Considering the number of flights AA flies every year, the marginal savings per passenger is so slight I’d rather they charge me the extra 1¢ – that’s right, ONE CENT – per ticket they’d charge me to carry paper charts.

  • campcamp

    yes but if we are really being sticklers, wouldnt we really prefer an E-INK solution? For one, there’s no need for refresh rates. and you barely have to charge it.

  • flyboybob

    The navigation charts are used on every flight regardless how many times the crew has flown into an airport. Pilots use airport taxi diagrams to ensure that they taxi via the correct route to the departure runway and don’t have a runway incursion. They use RNAV departure procedure charts, high altitude en-route charts and Standard Instrument arrival charts. Air Traffic control may give the crew radar vectors to the final approach course but they still use Instrument letdown charts for each landing runway. And, after landing they use the airport taxi charts to taxi to the terminal safely. These charts are used regardless of the weather conditions. Modern airliners have long range navigation capabilities to display the departure, cruise and arrival course on a display in the cockpit. However, the charts contain valuable textual instructions and directions that are not yet available on cockpit displays.

    Weight is obviously a factor in airline costs. Some very low cost airlines in Europe do not equip the cabins with window shades or tray tables to save weight. Fuel in Europe is very expensive and the trip legs are usually an hour or less. 

  • flyboybob

    Unfortunately, there are only two purveyors of aviation charts and both only run on the iPad, Jeppesen Mobile TC and iChart. Jeppesen has been the first choice of the airlines since the 1930s when Capt. Jeppesen invented the paper approach chart for for United Airlines. Jeppesen Charts are available for airports worldwide. iChart only contains the US Government version of the charts which are available on line from sources like http://www.airnav.com for free. The US Government charts only cover the US.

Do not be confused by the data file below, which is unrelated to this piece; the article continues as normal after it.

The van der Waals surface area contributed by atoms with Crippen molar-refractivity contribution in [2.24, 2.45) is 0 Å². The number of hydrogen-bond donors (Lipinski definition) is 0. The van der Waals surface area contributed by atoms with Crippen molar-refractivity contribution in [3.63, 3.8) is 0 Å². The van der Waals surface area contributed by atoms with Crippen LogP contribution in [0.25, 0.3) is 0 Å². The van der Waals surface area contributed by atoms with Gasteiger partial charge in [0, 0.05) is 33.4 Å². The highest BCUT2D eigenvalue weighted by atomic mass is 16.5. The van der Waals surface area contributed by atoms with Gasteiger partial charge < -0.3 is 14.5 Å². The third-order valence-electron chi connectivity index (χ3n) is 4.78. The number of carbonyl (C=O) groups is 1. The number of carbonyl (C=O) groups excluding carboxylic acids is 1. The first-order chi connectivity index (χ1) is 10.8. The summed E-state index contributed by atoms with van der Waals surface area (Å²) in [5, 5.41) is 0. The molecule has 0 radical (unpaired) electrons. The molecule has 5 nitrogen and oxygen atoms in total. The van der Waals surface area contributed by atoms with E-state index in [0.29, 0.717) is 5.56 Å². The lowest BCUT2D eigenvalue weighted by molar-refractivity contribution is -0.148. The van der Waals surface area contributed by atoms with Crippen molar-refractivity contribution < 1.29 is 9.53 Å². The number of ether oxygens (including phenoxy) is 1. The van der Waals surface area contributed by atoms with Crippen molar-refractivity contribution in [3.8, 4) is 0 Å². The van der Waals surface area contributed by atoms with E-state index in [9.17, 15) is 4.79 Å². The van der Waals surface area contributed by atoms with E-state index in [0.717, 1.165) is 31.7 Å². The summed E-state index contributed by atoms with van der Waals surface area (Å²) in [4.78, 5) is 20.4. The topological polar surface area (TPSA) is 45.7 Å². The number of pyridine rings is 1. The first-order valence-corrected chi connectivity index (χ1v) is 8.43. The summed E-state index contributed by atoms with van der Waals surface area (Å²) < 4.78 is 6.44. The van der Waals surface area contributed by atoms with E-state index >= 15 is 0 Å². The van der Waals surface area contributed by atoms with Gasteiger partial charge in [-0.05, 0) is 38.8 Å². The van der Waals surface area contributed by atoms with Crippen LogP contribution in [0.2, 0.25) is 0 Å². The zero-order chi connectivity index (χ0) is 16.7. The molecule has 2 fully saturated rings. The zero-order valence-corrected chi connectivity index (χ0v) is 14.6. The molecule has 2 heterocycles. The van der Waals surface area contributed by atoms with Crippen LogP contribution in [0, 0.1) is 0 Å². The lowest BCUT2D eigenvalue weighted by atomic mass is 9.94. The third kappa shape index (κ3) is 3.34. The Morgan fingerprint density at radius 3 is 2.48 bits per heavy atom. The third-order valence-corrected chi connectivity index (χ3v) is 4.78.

• ErinsDad

    I’m getting busy on the “Angry 737s” game app right now.  You slingshot 737s onto the nearest open runway, avoiding the TSA zombies and flying lost luggage.

  • MattSTKC

    Someone please make this it sounds AWESOME

  • MattSTKC

    the ipad isn’t like, built into the dash or something. the whole plane could go dark but the ipad has… wait for it…. a BATTERY! yay!. even if the wifi goes down they’ll still have the MAPS on the SCREEN. powered by the…. battery.!!!

  • jc1890

    Then why don’t they get rid of all the analog instruments and switch everything to digital? It’s called having a redundant system.

  • jc1890

    What about HIRF damage?

  • Liz Marley

    So, if the pilot can use his/her iPad during takeoff and landing, why can’t I use mine?

About the author

John BrownleeJohn Brownlee is a Contributing Editor. He has also written for Wired, Playboy, Boing Boing, Popular Mechanics, VentureBeat, and Gizmodo. He lives in Boston with his girlfriend and two parakeets. You can follow him here on Twitter.